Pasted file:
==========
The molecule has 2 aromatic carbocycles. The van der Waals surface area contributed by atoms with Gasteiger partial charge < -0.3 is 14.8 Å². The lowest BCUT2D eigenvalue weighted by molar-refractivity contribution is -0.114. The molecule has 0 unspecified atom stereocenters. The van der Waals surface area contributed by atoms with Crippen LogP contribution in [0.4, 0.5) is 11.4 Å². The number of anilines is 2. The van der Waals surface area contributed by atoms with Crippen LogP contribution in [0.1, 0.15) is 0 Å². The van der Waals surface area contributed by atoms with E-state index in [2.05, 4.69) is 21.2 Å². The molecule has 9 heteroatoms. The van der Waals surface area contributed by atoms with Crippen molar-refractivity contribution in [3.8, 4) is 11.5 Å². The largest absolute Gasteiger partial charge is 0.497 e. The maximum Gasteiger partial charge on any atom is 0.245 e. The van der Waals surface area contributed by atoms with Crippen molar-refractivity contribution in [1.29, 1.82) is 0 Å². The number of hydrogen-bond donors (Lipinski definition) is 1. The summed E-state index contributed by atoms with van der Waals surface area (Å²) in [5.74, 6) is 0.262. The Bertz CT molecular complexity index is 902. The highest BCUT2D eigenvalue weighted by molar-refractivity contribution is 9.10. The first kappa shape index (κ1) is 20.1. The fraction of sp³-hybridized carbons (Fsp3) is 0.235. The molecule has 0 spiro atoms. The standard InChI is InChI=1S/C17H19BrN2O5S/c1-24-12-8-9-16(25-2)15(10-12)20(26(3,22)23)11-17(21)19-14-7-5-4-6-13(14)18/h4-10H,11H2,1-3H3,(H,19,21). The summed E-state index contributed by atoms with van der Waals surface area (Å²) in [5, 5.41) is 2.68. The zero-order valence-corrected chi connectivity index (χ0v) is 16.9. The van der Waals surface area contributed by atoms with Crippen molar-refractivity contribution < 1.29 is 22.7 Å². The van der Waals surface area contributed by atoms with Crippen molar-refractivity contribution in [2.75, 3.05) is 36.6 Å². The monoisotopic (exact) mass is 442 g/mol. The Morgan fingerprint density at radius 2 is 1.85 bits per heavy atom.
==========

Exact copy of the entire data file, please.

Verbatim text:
The molecule has 2 aromatic carbocycles. The van der Waals surface area contributed by atoms with Gasteiger partial charge < -0.3 is 14.8 Å². The lowest BCUT2D eigenvalue weighted by molar-refractivity contribution is -0.114. The molecule has 0 unspecified atom stereocenters. The van der Waals surface area contributed by atoms with Crippen LogP contribution in [0.4, 0.5) is 11.4 Å². The number of anilines is 2. The van der Waals surface area contributed by atoms with Crippen LogP contribution in [0.1, 0.15) is 0 Å². The van der Waals surface area contributed by atoms with E-state index in [2.05, 4.69) is 21.2 Å². The molecule has 9 heteroatoms. The van der Waals surface area contributed by atoms with Crippen molar-refractivity contribution in [3.8, 4) is 11.5 Å². The largest absolute Gasteiger partial charge is 0.497 e. The maximum Gasteiger partial charge on any atom is 0.245 e. The van der Waals surface area contributed by atoms with Crippen molar-refractivity contribution in [1.29, 1.82) is 0 Å². The number of hydrogen-bond donors (Lipinski definition) is 1. The summed E-state index contributed by atoms with van der Waals surface area (Å²) in [5.74, 6) is 0.262. The Bertz CT molecular complexity index is 902. The highest BCUT2D eigenvalue weighted by molar-refractivity contribution is 9.10. The first kappa shape index (κ1) is 20.1. The fraction of sp³-hybridized carbons (Fsp3) is 0.235. The molecule has 0 spiro atoms. The standard InChI is InChI=1S/C17H19BrN2O5S/c1-24-12-8-9-16(25-2)15(10-12)20(26(3,22)23)11-17(21)19-14-7-5-4-6-13(14)18/h4-10H,11H2,1-3H3,(H,19,21). The summed E-state index contributed by atoms with van der Waals surface area (Å²) in [5, 5.41) is 2.68. The zero-order valence-corrected chi connectivity index (χ0v) is 16.9. The van der Waals surface area contributed by atoms with Crippen molar-refractivity contribution < 1.29 is 22.7 Å². The van der Waals surface area contributed by atoms with Crippen molar-refractivity contribution in [2.75, 3.05) is 36.6 Å². The monoisotopic (exact) mass is 442 g/mol. The Morgan fingerprint density at radius 2 is 1.85 bits per heavy atom.